Judge to decide whether to open Clark records by Friday

A state judge said Tuesday that he expects to rule by Friday on whether to unseal court documents in the case of Raymond Clark III, who has been charged with the murder of Annie Le GRD ’13.

Clark, 24, was not present at Tuesday’s four-minute hearing in the New Haven Judicial District Court, and has yet to enter a plea. In his stead, defense attorney Joseph Lopez asked New Haven Superior Court Judge Roland Fasano for more time to request a probable cause hearing, at which the judge would decide whether the prosecution has enough evidence to proceed to trial. Lopez said Clark is waiting to see more of the evidence against him.

“The evidence is coming, but trickling in slowly,” Lopez told the judge at the hearing.

At the hearing, state prosecutors asked that the affidavits remain sealed for at least another two weeks. On Oct. 20, four news organizations, led by the Hartford Courant, requested that the documents be released. The attorney for the Hartford Courant, Paul Guggina, was also not in court Tuesday.

Fasano decided to give Clark an indefinite amount of time to choose whether to pursue the probable cause hearing, even though such hearings normally occur within 60 days of an individual’s arrest.

Lopez told the News last month that the choice to participate in a probable cause hearing is a strategic decision.

If Clark requests the hearing and then loses, his trial will continue and he will be expected to plead.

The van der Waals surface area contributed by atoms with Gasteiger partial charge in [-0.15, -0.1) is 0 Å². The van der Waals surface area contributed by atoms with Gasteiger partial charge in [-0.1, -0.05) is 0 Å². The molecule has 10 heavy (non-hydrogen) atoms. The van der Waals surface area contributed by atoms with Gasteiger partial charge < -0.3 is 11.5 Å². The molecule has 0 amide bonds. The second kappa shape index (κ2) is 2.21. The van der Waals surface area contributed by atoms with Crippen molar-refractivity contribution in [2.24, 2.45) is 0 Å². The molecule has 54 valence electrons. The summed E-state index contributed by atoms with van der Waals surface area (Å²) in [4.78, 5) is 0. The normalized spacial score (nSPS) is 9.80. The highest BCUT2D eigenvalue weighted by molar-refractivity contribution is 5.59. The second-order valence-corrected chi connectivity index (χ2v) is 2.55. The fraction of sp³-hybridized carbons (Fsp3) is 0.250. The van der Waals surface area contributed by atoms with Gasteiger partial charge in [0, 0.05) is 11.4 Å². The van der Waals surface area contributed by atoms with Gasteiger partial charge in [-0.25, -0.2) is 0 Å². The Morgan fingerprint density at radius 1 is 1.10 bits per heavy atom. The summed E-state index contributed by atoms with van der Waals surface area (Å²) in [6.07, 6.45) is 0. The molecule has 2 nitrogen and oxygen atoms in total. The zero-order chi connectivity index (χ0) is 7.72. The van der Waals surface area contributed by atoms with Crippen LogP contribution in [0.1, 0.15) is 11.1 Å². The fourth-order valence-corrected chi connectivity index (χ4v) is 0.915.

At an Oct. 20 hearing, when Clark was present, state prosecutor John Waddock said Le’s family was concerned that releasing any information about her death would invade the family’s privacy. At the time, Merkin said that keeping the information in the documents secret would help to ensure “a fair and impartial jury, one that is not affected by any adverse pre-trial publicity.”

Guggina countered at the time that releasing the information to the public would not compromise a future jury since so much information about the case has already been publicized.

“It does a disservice to the jury process to suggest that it would be impossible [for a juror who follows cases in the newspaper] to be objective about a case,” he said.

After Le’s body was found hidden behind a wall in the basement of the Yale research building at 10 Amistad St., Clark, a Yale animal lab technician, was arrested on Sept. 17 and charged with her murder. He is being held at the MacDougall-Walker Correctional Institution in Suffield, Conn., on $3 million bond.

Clark is due back in court Dec. 21.

Comments

  • pharma and you

    Treat him like a laboratory animal. You know, tiny cage, not enough fresh air, all his natural instincts and needs thwarted. Stick household products in his eyes, give him poisons, run him ’til exhaustion. Then, break his neck and dissect him. This will benefit the lives of billions of mice.